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ANTH 205 Final (Indus)
Terms in this set (24)
Mature Harappan Period (2500 - 1900 BC)
100+ hectares, 20,000 - 80,000 people.
Americans just began to excavate not too long ago.
Cities had tiers and intricate social systems.
The first civilization to use water as efficiently.
The largest and most prominent city excavated in the Mature Harappan Period.
Covered approx. 150-250 hectares and contained roughly 40,000-80,000 people. Built on massive mud-brick walls and platforms that raised the towns above the surrounding flood-plain. Have high rectangular mounds on the west. Possible granaries, great bath, and a great hall found here. Rebuilt 9 times.
Covered approx. 150-250 hectares and contained roughly 40,000-80,000 people. Built massive mud-brick walls and platforms that raised the towns above the surrounding flood-plains. Have high rectangular mounds on the west. Standardization of the system of weights and measurements, construction bricks and ceramic forms thought to be found here.
Water in the Indus cities
Indus did not have regularly flooding rivers. Had around 700 private wells, then public wells throughout the Lower Town. The river would only flood during some of the rainy seasons. The water considered the least sacred was flood/river water, then rainwater and then underground water was seen as the most sacred.
The Great Bath
Massive water well in most citadels for people of the Lower Town to bathe in.
Located in the Upper Town. Intentional mounds built-in patterns on the west side of the town with no residences and a tall wall around the area.
Evidence for centralized power in Indus cities
There is planning in the way the cities are built, planning of water reservoirs and water wells. Differences between the size in public and private drinking wells. There is an established measurement system. Big public architecture, settlement hierarchy, centralized storage, economic specialization.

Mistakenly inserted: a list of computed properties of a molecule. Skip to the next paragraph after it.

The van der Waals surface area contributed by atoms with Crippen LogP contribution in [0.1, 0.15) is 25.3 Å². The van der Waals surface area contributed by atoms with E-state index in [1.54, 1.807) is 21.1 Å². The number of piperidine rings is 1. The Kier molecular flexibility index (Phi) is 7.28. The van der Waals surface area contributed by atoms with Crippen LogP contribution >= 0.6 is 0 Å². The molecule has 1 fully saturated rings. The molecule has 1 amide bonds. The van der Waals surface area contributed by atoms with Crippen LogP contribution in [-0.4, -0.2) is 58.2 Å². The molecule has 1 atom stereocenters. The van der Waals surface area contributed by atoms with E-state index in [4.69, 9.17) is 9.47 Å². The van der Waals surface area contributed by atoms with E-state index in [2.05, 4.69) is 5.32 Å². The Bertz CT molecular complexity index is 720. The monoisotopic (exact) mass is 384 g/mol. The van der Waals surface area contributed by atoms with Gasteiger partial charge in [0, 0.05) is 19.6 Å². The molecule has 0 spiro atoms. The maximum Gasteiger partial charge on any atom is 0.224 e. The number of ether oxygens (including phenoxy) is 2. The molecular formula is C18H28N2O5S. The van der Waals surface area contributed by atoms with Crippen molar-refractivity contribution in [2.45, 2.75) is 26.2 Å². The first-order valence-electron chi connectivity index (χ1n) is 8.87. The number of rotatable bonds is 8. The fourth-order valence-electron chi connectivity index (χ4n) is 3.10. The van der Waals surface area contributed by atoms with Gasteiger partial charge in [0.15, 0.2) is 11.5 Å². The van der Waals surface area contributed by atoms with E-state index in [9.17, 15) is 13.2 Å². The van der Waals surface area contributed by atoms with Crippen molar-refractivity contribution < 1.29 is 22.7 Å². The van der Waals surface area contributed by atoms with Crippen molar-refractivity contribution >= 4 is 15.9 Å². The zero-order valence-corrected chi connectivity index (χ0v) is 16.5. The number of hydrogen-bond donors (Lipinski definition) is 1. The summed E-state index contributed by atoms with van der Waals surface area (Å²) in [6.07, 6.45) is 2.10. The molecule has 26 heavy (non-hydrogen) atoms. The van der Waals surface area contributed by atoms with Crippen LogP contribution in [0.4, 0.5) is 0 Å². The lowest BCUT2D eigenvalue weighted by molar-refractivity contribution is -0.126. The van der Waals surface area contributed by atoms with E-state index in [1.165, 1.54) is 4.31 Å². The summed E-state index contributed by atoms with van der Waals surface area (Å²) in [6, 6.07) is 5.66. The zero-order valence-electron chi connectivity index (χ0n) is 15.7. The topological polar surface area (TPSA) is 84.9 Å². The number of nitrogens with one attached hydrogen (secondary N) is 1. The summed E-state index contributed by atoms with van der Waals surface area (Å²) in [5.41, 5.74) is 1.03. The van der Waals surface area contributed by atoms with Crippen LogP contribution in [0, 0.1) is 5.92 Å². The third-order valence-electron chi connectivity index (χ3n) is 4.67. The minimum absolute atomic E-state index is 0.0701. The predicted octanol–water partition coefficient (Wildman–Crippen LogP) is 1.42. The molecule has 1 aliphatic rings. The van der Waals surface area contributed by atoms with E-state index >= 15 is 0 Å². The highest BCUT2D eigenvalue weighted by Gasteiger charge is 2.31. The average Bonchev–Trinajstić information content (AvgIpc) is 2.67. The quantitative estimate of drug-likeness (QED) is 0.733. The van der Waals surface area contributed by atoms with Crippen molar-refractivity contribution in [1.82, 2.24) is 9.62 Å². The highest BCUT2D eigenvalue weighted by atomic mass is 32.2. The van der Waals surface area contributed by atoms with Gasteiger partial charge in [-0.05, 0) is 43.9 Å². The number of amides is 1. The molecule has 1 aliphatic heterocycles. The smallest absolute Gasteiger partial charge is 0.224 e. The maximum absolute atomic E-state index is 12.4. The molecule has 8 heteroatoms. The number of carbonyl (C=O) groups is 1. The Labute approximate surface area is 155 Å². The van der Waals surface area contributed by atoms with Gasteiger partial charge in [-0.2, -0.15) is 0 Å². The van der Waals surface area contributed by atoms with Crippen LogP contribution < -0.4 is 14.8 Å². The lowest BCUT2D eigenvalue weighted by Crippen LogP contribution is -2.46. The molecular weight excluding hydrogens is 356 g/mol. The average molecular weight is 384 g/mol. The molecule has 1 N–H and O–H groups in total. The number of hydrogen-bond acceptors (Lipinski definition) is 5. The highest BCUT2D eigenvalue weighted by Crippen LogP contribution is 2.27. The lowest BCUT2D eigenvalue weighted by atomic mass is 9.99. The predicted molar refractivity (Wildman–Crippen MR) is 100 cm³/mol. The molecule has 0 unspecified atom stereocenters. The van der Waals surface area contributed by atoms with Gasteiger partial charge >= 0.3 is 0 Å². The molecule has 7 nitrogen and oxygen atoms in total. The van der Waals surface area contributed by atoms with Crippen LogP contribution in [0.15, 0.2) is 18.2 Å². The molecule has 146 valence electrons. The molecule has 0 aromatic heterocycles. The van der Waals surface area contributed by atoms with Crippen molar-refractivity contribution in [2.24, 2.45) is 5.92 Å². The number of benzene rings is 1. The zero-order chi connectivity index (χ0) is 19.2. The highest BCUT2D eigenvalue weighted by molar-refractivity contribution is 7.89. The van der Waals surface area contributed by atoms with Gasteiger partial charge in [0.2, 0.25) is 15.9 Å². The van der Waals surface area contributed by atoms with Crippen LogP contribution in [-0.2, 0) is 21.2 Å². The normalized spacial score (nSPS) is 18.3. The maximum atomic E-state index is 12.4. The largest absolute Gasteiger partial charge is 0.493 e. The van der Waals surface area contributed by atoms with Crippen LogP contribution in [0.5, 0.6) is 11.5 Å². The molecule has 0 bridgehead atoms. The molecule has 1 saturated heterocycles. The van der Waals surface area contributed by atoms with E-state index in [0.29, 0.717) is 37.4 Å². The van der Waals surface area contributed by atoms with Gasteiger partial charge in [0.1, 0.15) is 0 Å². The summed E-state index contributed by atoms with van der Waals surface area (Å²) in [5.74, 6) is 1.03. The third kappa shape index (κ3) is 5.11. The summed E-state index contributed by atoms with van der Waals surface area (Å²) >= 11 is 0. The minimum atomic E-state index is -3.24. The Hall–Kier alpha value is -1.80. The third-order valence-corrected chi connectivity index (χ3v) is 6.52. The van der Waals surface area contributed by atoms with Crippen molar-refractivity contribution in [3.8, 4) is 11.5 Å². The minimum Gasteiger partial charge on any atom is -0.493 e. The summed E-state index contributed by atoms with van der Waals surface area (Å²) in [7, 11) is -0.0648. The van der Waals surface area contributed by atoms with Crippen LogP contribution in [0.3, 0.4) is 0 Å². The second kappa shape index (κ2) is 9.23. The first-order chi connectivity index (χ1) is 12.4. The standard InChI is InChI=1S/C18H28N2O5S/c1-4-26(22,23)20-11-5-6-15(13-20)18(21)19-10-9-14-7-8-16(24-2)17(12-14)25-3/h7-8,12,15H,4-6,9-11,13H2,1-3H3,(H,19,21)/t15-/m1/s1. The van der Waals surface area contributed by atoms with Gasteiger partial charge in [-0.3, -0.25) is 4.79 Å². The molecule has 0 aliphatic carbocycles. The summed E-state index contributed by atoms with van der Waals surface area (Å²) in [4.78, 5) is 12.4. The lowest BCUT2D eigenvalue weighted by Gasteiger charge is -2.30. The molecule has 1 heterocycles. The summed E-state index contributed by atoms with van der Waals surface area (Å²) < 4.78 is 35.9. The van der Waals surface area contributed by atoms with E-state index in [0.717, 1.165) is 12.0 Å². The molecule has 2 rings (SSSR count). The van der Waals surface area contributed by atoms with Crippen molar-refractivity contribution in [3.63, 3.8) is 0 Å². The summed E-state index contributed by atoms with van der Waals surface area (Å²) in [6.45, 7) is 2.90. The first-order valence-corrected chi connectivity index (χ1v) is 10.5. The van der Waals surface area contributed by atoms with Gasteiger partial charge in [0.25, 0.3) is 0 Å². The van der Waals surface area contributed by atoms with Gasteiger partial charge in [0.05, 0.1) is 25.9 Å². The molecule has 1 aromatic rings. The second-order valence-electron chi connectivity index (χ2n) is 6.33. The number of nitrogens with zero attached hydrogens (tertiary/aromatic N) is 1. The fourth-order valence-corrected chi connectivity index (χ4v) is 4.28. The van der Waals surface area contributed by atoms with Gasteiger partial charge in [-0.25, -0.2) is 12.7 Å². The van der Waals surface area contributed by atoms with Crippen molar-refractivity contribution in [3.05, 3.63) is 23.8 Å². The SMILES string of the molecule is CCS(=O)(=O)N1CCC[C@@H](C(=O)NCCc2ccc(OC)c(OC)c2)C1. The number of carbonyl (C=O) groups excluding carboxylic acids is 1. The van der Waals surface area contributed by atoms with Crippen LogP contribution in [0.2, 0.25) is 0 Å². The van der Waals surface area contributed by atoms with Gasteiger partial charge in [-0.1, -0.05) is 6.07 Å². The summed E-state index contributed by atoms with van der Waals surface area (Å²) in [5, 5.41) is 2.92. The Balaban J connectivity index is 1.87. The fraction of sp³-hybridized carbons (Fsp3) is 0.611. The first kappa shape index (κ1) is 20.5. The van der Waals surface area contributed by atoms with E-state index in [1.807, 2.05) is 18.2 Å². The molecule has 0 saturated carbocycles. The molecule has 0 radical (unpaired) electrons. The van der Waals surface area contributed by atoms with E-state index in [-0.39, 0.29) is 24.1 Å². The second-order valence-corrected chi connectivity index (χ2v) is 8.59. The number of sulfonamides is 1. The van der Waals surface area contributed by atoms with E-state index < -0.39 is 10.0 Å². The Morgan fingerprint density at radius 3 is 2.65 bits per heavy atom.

The relation of elements to one another when they are unranked or when they possess the potential for being ranked in a number of different ways. Opposite of hierarchy.
Corporate strategy and how this applies to Indus?
Inequality of some forms almost always present, but social differences muted rather than emphasized. Power is shared. Ideology stressed broad, universal themes of fertility, societal and cosmic renewal.
In Indus there is a lack of royal portraits, places suggests there was no single ruler at the head. A small number of people may have been in charge but their individual identities may not have been stressed or celebrated. (ex. DC)
Power based on monopoly control sources of power, especially of wealth and valuable, external resources. Leaders use elite goods/wealth to reward loyalty. Focus on the individual, royal lineage and patriarchal rhetoric. "Cult of personality": monuments for individual rulers (ex. North Korea)
Concepts or beliefs, that hide or downplay inequality (ex. US presidents non-display of wealth). Ideology of the Brahmin. Emphasis on bathing, ritual purity in Indus cities.
Indus script - symbols, themes, characteristics
Written on bangles, square seals, tablets, button seals, signboards.
Motif themes: males in yogic positions, horned headdress.
Animals - display occupations? cities? families? personal names?
Indus long distance trade: where and what?
Trade going into Mesopotamia and the Persian Gulf.
From Indus to Mesopotamia: timber, cotton textiles, chickens, sesame oil, gold, lapis, carnelian, copper, ivory.
From Mesopotamia to Indus: wool, silver, oils? grains? leather?
Mohenjo-Daro priest king
How did rivers affect the emergence of Indus civilization? the unique character of the cities? and its demise?